• Should anyone be able to comment on your home page? OR
    • Only friends should be allowed to comment on your home page?
    • member.home_comment_alerts = [0, 1]
    • When someone makes a comment on your home page
      • We check the value of member.home_comment_alerts
        • We send you an e-mail if its 1
        • We don’t send you an e-mail if it is 0
      • Unsubscribe: member.home_comment_alerts = 0
  • [forum_started_alert] When someone replies to a forum thread they started
    • member.forum_started_alerts = [0, 1]
    • When someone replies to a forum
    • We find the owner of the thread
    • If the owner of the thread has forum_started_alerts set to 1
      • We send the alert
    • Else
      • We don’t send the alert
  • [forum_participate_alert] When someone replies to a forum they participated in.
    • member.forum_participated_alerts = [0,1]
    • when someone makes a reply to a forum
    • we find all the people who have posted in that forum
    • for each member who participated in the forum
      • we check the value of forum_participated_alerts
      • if the value is 1
        • we send them an alert
      • else
        • we don’t send them an alert
  • [answer_alert] When someone answers a question they have asked
    • member.answer_alerts = [0, 1]
    • When someone answers a question we get the record of the member who asked the question
    • We check the value of answer_alerts
    • If it is 1
      • We alert them
    • If not
      • We don’t alert them
  • [message_alert] If someone sends them a message.
    • Member.message_alerts = [0,1]
    • When someone sends a member an internal message
    • We check to see the value of message_alerts
    • If it is 1
      • We alert them
    • If not
      • We don’t
  • [friend_blog_post_alert] When a friend of theirs makes a blog post.
    • new blog post
      • Joe makes a blog post.
      • OR
      • We need to find friends of Joe who have subscribed to Joe's blog

      • Either
      • we create a table friends_subscriptions
      • member_id
      • friend_id
      • subscribed
      • or we use the friends_members table
      • member_id
      • friend_id
    • At first thought, one may think of an ideal solution to just add another field to friends_members table to track whether a friend is subscribed to a blog. However, as we see in the next question, this solution is not really feasible in the real world.
    • Should only friends be allowed to subscribe to a blog?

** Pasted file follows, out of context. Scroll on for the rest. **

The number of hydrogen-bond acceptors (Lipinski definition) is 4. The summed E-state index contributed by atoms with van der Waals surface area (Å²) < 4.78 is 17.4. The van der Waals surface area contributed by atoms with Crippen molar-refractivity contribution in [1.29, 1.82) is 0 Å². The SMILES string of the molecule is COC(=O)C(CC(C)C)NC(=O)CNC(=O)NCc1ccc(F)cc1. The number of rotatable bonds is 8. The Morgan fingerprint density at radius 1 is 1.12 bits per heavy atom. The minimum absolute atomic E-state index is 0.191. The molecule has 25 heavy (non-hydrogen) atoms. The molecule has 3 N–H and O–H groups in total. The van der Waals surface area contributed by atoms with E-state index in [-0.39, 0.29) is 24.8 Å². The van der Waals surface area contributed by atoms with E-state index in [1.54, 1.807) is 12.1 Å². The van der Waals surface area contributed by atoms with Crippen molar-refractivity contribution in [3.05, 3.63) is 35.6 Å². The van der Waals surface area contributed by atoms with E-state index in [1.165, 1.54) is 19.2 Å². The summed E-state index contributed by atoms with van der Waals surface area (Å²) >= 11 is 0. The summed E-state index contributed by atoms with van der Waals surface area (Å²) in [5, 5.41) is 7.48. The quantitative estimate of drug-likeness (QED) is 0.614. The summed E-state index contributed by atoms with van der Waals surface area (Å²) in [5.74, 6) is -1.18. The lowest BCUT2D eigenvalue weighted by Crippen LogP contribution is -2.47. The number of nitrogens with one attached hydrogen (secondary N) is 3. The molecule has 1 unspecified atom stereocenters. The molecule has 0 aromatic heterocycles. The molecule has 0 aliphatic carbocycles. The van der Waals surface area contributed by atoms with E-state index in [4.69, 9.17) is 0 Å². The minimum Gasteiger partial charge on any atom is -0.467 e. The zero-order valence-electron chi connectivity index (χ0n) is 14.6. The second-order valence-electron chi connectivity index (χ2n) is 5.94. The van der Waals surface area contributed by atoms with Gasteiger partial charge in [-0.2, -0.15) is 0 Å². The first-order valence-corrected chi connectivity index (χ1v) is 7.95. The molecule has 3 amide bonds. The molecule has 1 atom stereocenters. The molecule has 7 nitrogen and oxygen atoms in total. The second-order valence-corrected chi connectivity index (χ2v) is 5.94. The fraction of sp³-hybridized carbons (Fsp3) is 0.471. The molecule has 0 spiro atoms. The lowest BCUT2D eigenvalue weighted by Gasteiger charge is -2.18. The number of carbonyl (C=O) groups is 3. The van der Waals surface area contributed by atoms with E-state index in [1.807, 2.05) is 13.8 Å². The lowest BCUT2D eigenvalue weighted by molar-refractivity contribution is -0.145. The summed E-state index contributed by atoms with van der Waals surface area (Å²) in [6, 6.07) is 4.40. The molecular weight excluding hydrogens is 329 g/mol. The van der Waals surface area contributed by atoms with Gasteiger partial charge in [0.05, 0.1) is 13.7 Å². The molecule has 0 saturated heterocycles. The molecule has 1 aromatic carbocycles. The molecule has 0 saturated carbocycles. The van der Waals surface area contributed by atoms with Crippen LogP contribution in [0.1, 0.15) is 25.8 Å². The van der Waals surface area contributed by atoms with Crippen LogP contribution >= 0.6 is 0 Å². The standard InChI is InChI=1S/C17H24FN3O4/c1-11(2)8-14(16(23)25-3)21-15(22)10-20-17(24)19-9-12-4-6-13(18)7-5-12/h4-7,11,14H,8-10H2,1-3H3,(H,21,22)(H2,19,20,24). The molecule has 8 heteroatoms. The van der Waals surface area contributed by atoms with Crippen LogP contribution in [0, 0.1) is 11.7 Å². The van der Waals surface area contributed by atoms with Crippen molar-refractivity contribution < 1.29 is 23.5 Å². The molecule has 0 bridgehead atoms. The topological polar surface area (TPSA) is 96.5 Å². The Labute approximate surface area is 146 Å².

• CONS: blog readership limited only to people who you are friends with. Some other people may want to read your blog without being your friend. In real world, you can read anyone’s blog without having to be friends with them.
    • So the ideal solution for this example is to: [Joe wrote the post and Jill subscribes] [AUTO READER BY DEFAULT: we should add records here when you make a friend]
      • Create new table member_readerships
        • Member_id (Joe: wrote the blog post)
        • Reader_id (Jill: subscribed to Joe’s blog)
        • Readership_Type (friend_blog_post_alert)
      • Who’s subscribed? Who to send mails:
        • To get: member.readerships
          • SELECT * FROM member_readerships WHERE member_id=#{member.id} AND readership_type=’ friend_blog_post_alert’
      • Am I subscribed already: To check: subscribed=Readership.find_by_member_id_and_reader_id_and_readership_type(member.id, reader.id, ‘friend_blog_post_alert’)

      • To unsubscribe:
        • delete the record where reader_id=#{reader.id} AND member_id=#{member.id} AND readership_type=’ friend_blog_post_alert’
  • [friend_forum_start_alert] When a friend of theirs starts a forum thread
    • Must you be a friend?
      • No. Once again a person should be allowed to subscribe to a member’s forum posts even if they aren’t friends. By default we do auto readership where one member is automatically subscribed to all their friend’s forum posts.
      • In the table member_readerships
        • Member_id (Joe: started the forum thread)
        • Reader_id (Jill: subscribed to forum thread started by Joe)
        • Readership_Type (friend_forum_start_alert)
      • Who’s subscribed? Who to send mails:
        • To get: member.readerships
          • SELECT * FROM member_readerships WHERE member_id=#{member.id} AND readership_type=’friend_forum_start_alert’
      • Am I subscribed already: To check:
        subscribed=Readership.find_by_member_id_and_reader_id_and_readership_type(member.id, reader.id, ‘friend_forum_start_alert’)

      • To unsubscribe:
        • delete the record where reader_id=#{reader.id} AND member_id=#{member.id} AND readership_type=’ friend_forum_start_alert’
  • [friend_question_alert] When a friend of theirs asks a question
      • In the table member_readerships
        • Member_id (Joe: asking the question)
        • Reader_id (Jill: subscribed to questions asked by Joe)
        • Readership_Type (friend_question_alert)
      • Who’s subscribed? Who to send mails:
        • To get: member.readerships
          • SELECT * FROM member_readerships WHERE member_id=#{member.id} AND readership_type=’ friend_question_alert
      • Am I subscribed already: To check:
        subscribed=Readership.find_by_member_id_and_reader_id_and_readership_type(member.id, reader.id, friend_question_alert’)